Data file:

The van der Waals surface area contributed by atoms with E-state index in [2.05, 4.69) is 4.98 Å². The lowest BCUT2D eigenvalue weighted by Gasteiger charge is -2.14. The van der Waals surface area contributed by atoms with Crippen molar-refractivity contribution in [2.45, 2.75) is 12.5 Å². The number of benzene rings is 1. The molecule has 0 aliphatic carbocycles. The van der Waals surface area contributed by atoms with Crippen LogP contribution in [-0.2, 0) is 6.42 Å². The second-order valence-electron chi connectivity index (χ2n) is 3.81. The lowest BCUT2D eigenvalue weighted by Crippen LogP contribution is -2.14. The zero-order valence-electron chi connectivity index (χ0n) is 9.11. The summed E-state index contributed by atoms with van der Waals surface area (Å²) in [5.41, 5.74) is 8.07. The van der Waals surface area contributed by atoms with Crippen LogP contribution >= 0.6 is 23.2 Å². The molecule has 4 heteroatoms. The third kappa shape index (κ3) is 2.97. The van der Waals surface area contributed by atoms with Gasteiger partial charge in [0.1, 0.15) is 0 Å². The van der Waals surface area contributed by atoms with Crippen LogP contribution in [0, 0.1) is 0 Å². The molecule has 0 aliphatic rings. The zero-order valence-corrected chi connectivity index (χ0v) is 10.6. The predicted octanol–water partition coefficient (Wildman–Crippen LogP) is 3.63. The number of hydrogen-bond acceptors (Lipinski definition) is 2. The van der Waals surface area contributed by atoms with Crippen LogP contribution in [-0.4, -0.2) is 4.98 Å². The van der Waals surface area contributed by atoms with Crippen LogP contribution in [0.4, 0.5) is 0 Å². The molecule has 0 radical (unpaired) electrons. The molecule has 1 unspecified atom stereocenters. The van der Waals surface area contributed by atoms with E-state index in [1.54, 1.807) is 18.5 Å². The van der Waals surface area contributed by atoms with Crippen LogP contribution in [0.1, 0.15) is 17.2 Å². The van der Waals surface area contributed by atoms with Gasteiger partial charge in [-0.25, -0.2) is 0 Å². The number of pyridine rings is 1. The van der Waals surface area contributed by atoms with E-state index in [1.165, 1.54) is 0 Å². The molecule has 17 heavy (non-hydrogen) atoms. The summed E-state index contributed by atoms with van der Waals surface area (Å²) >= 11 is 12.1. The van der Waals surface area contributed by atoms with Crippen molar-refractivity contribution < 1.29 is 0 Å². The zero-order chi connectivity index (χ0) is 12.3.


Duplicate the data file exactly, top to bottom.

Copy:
The van der Waals surface area contributed by atoms with E-state index in [2.05, 4.69) is 4.98 Å². The lowest BCUT2D eigenvalue weighted by Gasteiger charge is -2.14. The van der Waals surface area contributed by atoms with Crippen molar-refractivity contribution in [2.45, 2.75) is 12.5 Å². The number of benzene rings is 1. The molecule has 0 aliphatic carbocycles. The van der Waals surface area contributed by atoms with Crippen LogP contribution in [-0.2, 0) is 6.42 Å². The second-order valence-electron chi connectivity index (χ2n) is 3.81. The lowest BCUT2D eigenvalue weighted by Crippen LogP contribution is -2.14. The zero-order valence-electron chi connectivity index (χ0n) is 9.11. The summed E-state index contributed by atoms with van der Waals surface area (Å²) in [5.41, 5.74) is 8.07. The van der Waals surface area contributed by atoms with Crippen LogP contribution >= 0.6 is 23.2 Å². The molecule has 4 heteroatoms. The third kappa shape index (κ3) is 2.97. The van der Waals surface area contributed by atoms with Gasteiger partial charge in [0.1, 0.15) is 0 Å². The van der Waals surface area contributed by atoms with Crippen LogP contribution in [0, 0.1) is 0 Å². The molecule has 0 aliphatic rings. The zero-order valence-corrected chi connectivity index (χ0v) is 10.6. The predicted octanol–water partition coefficient (Wildman–Crippen LogP) is 3.63. The number of hydrogen-bond acceptors (Lipinski definition) is 2. The van der Waals surface area contributed by atoms with Crippen LogP contribution in [-0.4, -0.2) is 4.98 Å². The van der Waals surface area contributed by atoms with Crippen LogP contribution in [0.4, 0.5) is 0 Å². The molecule has 0 radical (unpaired) electrons. The molecule has 1 unspecified atom stereocenters. The van der Waals surface area contributed by atoms with E-state index in [1.54, 1.807) is 18.5 Å². The van der Waals surface area contributed by atoms with Crippen LogP contribution in [0.1, 0.15) is 17.2 Å². The van der Waals surface area contributed by atoms with Gasteiger partial charge in [-0.25, -0.2) is 0 Å². The number of pyridine rings is 1. The van der Waals surface area contributed by atoms with E-state index in [1.165, 1.54) is 0 Å². The molecule has 17 heavy (non-hydrogen) atoms. The summed E-state index contributed by atoms with van der Waals surface area (Å²) >= 11 is 12.1. The van der Waals surface area contributed by atoms with Crippen molar-refractivity contribution < 1.29 is 0 Å². The zero-order chi connectivity index (χ0) is 12.3.